Important Aboriginal + Oceanic Art
6 October 2010

Elizabeth Nyumi Nungurrayi

born 1947

synthetic polymer paint on linen

179.5 x 119.5 cm

inscribed verso: artist's name, size, Warlayirti Artists cat. 1021/01

Sold for $14,400 (inc. BP) in Auction 17 - 6 October 2010, Melbourne

Warlayirti Artists, Balgo Hills
Private collection, New South Wales


Biennale of Sydney 2004: On Reason and Emotion, Museum of Contemporary Art, Sydney, 4 June—15 August 2004 in accompanying exhibition catalogue, p. 164 (illus.)

Catalogue text

Pawalla shows the abundance of Nyumi's country, the painting dense with luminous symbols representing traditional bush foods such as kantjilyi (bush raisin), pura (bush tomato), and minyili (seed). Women are represented as U shapes, with their wana (digging sticks) and coolamons. The many dominating white layers are referred to as kintikinti (close–close) which creates a rich texture that references the seeds of spinifex which grow abundantly after the rains.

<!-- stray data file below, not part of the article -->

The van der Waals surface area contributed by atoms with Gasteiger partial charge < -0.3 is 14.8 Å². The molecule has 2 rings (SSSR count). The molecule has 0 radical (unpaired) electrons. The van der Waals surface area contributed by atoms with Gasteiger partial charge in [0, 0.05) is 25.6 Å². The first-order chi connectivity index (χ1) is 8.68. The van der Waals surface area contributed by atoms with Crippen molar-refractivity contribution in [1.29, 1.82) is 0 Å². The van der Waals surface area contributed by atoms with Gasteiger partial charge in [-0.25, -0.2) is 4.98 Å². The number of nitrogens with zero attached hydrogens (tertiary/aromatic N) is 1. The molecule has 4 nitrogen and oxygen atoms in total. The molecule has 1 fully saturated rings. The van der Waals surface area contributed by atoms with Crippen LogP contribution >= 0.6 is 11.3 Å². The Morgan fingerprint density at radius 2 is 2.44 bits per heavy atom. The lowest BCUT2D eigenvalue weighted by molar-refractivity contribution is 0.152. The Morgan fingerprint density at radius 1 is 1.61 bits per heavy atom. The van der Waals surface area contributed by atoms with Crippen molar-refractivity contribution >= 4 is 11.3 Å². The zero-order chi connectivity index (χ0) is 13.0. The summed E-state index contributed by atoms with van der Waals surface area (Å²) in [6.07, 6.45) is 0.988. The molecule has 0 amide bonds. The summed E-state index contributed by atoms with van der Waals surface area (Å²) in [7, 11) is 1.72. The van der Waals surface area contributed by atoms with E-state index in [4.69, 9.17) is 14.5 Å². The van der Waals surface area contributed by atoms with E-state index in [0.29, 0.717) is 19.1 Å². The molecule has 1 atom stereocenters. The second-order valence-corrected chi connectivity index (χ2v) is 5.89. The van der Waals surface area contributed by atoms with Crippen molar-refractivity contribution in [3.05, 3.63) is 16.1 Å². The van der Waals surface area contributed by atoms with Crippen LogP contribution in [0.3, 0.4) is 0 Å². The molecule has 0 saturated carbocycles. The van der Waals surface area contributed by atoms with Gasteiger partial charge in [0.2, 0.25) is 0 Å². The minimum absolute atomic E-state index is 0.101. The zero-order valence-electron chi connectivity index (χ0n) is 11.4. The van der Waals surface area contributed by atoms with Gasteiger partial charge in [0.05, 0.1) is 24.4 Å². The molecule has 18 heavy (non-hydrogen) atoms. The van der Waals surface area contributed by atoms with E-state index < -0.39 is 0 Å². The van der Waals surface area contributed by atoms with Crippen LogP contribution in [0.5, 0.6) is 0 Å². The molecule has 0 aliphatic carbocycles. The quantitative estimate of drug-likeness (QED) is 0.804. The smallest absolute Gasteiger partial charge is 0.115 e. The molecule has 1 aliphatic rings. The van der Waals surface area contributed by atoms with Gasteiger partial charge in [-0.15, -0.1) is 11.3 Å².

In 2004, this painting was included in the Biennale of Sydney, On Reason and Emotion. Within the catalogue which accompanied the Biennale, senior curator Hetti Perkins described Nyumi's works as expressing 'more than a nostalgic yearning for the past. The arrangement of formal elements in her works articulates the physical connection of desert dwellers to their country. The act of painting Tjukurrpa as an expression of knowledge and creativity reveals a blueprint for physical survival and at the same time regenerates the transcendent energy of the Tjukurrpa. Thus, Nyumi's paintings afford an unequivocal understanding of the symbiotic relationship of Aboriginal people and country.'1

1. Perkins, H., ‘Elizabeth Nyumi Nungurrayi' in Carlos, I., (ed) Biennale of Sydney 2004: On Reason and Emotion, Biennale of Sydney, 2004, p. 162